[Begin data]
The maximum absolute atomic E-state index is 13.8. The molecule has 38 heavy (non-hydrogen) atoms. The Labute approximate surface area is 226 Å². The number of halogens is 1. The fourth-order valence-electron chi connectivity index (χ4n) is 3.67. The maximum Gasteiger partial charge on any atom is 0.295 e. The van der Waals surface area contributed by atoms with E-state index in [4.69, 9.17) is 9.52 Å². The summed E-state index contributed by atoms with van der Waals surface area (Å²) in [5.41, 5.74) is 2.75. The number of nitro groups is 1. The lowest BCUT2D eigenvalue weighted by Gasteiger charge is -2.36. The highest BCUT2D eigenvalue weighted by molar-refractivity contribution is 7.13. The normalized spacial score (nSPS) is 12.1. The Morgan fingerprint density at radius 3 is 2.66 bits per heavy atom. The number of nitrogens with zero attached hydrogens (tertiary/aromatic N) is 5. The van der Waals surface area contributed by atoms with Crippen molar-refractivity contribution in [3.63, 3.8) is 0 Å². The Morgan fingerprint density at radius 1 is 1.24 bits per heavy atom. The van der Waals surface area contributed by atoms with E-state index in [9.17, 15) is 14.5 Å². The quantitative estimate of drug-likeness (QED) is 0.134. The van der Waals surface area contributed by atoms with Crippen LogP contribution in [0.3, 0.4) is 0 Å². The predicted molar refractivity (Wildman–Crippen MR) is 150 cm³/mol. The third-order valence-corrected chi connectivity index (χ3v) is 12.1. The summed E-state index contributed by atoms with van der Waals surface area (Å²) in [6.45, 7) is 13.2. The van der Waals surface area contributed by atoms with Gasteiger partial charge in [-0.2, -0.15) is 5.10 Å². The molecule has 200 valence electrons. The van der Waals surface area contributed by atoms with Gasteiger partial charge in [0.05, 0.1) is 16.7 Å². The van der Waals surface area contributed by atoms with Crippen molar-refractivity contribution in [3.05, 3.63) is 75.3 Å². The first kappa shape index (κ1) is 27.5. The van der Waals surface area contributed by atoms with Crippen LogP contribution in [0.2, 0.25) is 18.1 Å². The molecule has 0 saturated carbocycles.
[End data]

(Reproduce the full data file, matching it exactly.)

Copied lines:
The maximum absolute atomic E-state index is 13.8. The molecule has 38 heavy (non-hydrogen) atoms. The Labute approximate surface area is 226 Å². The number of halogens is 1. The fourth-order valence-electron chi connectivity index (χ4n) is 3.67. The maximum Gasteiger partial charge on any atom is 0.295 e. The van der Waals surface area contributed by atoms with E-state index in [4.69, 9.17) is 9.52 Å². The summed E-state index contributed by atoms with van der Waals surface area (Å²) in [5.41, 5.74) is 2.75. The number of nitro groups is 1. The lowest BCUT2D eigenvalue weighted by Gasteiger charge is -2.36. The highest BCUT2D eigenvalue weighted by molar-refractivity contribution is 7.13. The normalized spacial score (nSPS) is 12.1. The Morgan fingerprint density at radius 3 is 2.66 bits per heavy atom. The number of nitrogens with zero attached hydrogens (tertiary/aromatic N) is 5. The van der Waals surface area contributed by atoms with Crippen molar-refractivity contribution in [3.63, 3.8) is 0 Å². The Morgan fingerprint density at radius 1 is 1.24 bits per heavy atom. The van der Waals surface area contributed by atoms with E-state index in [9.17, 15) is 14.5 Å². The quantitative estimate of drug-likeness (QED) is 0.134. The van der Waals surface area contributed by atoms with Crippen LogP contribution in [0.3, 0.4) is 0 Å². The predicted molar refractivity (Wildman–Crippen MR) is 150 cm³/mol. The third-order valence-corrected chi connectivity index (χ3v) is 12.1. The summed E-state index contributed by atoms with van der Waals surface area (Å²) in [6.45, 7) is 13.2. The van der Waals surface area contributed by atoms with Gasteiger partial charge in [-0.2, -0.15) is 5.10 Å². The molecule has 200 valence electrons. The van der Waals surface area contributed by atoms with Gasteiger partial charge in [0.05, 0.1) is 16.7 Å². The van der Waals surface area contributed by atoms with Crippen molar-refractivity contribution in [3.05, 3.63) is 75.3 Å². The first kappa shape index (κ1) is 27.5. The van der Waals surface area contributed by atoms with Crippen LogP contribution in [0.2, 0.25) is 18.1 Å². The molecule has 0 saturated carbocycles.